Decorator over Inheritance hierarchy

I have used inheritance to solve a problem in many situations - some of them are correct and some of them are not when thinking about it now.

When you are in a situation where you think you need multi-level inheritance, 9 out of 10 times you can solve the same problem using decorators.

One of the problems I have seen recently which fits in this pattern is the implementation of ICommand interface. See the implementation below

public class Command : ICommand
   {  
     public bool CanExecute(object parameter)  
     {  
       // normal can execute version  
       return true;  
     }  

     public event EventHandler CanExecuteChanged;  

     public void Execute(object parameter)  
     {  
       // normal execute version  
     }  
   }  

   public class AuditedCommand:Command  
   {  
     public bool CanExecute(object parameter)  
     {  
       // audited can execute version  
       return base.CanExecute(parameter);  
     }  

     public void Execute(object parameter)  
     {  
       // audited execute version  
       base.Execute(parameter);  
     }  
   }  

   public class SecureCommand : Command  
   {  
     public bool CanExecute(object parameter)  
     {  
       // Secure can execute version  
       return base.CanExecute(parameter);  
     }  

     public void Execute(object parameter)  
     {  
       // Secure execute version  
       base.Execute(parameter);  
     }  
   }  

In this example, Command class is implementing ICommand interface and it provides basic version of the Command. Two other classes AuditedCommand and SecureCommand are inherited from Command to add some additional behaviours.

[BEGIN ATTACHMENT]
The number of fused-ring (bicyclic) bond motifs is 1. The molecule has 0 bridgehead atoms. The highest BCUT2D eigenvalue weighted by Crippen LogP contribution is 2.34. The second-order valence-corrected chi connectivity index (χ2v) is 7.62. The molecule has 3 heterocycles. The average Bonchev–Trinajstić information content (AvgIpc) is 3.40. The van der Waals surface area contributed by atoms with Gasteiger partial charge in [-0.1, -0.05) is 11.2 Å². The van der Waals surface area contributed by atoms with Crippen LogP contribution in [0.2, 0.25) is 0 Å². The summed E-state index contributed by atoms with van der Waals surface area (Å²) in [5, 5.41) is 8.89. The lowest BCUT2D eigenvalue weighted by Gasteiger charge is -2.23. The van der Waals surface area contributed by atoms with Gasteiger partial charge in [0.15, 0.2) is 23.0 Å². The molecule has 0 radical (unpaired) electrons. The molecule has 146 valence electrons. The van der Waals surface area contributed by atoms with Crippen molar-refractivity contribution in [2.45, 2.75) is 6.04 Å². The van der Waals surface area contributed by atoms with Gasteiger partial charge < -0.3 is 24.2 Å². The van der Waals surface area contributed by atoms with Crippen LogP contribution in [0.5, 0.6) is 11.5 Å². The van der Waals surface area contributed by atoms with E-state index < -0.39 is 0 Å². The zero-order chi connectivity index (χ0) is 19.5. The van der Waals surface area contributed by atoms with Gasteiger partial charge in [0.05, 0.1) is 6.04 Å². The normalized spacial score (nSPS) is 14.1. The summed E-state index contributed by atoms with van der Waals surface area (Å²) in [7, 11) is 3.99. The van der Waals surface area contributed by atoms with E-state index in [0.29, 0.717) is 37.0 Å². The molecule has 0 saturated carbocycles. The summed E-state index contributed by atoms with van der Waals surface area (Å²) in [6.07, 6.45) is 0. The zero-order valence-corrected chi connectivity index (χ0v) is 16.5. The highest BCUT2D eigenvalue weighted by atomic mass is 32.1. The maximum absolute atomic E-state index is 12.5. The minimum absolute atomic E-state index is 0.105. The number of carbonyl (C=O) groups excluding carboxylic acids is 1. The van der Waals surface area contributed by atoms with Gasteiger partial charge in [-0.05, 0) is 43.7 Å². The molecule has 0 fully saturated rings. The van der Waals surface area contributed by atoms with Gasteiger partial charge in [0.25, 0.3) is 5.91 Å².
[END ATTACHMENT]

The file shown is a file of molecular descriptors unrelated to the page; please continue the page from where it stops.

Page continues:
What do we do if we need a Command which supports Auditing and Security? There are two ways we can solve this problem using inheritance 

  1. Use multi-level inheritance where SecureCommand inherits from AuditedCommand and AuditedCommand from Command
  2. Create a new class SecureAuditedCommand which inherits from  Command

If we use the first approach we loose the flexibility to use just SecureCommand without going through AuditedCommand. Approach 2 is not really sustainable because we cannot create new classes for every combination of new command behaviours we might need in the future.

Another problem with approach 2 is it violates SRP.

So, what is the better way to solve this problem and keep our code maintainable.

The one word answer is "Decorator".

Here is how it looks like with Decorator pattern

public class Command : ICommand  
   {  
     public bool CanExecute(object parameter)  
     {  
       // normal can execute  
       return true;  
     }  

     public event EventHandler CanExecuteChanged;  

     public void Execute(object parameter)  
     {  
       // normal execute  
     }  
   }  

   public abstract class CommandDecorator : ICommand  
   {  
     private ICommand _command;  

     public CommandDecorator(ICommand command)  
     {  
       this._command = command;  
     }  

     public virtual bool CanExecute(object parameter)  
     {  
       return _command.CanExecute(parameter);  
     }  

    // should be a wrapper to the property in the base class
     public event EventHandler CanExecuteChanged; 

     public virtual void Execute(object parameter)  
     {  
       _command.Execute(parameter);  
     }  
   }  

   public class AuditedCommand:CommandDecorator  
   {  
     public AuditedCommand(ICommand command):base(command)  
     {  
     }  

     public override bool CanExecute(object parameter)  
     {  
       // Audit behaviour goes here  
       return base.CanExecute(parameter);  
     }  

     public override void Execute(object parameter)  
     {  
       // Audit behaviour goes here  
       base.Execute(parameter);  
     }  

   }  

   public class SecureCommand : CommandDecorator  
   {  
     public SecureCommand(ICommand command):base(command)  
     {  
     }  

     public override bool CanExecute(object parameter)  
     {  
       // Secure behaviour goes here  
       return base.CanExecute(parameter);  
     }  

     public override void Execute(object parameter)  
     {  
       // Secure behaviour goes here  
       base.Execute(parameter);  
     }  
   }  

       // Here is how you compose your commands
       ICommand auditedDecorator = new AuditedCommand(command);  
       ICommand secureDecorator = new SecureCommand(command);  
       ICommand auditedSecureDecorator = new SecureCommand(auditedDecorator);

Now, we can compose any type of command without compromising maintainability.

comments powered by Disqus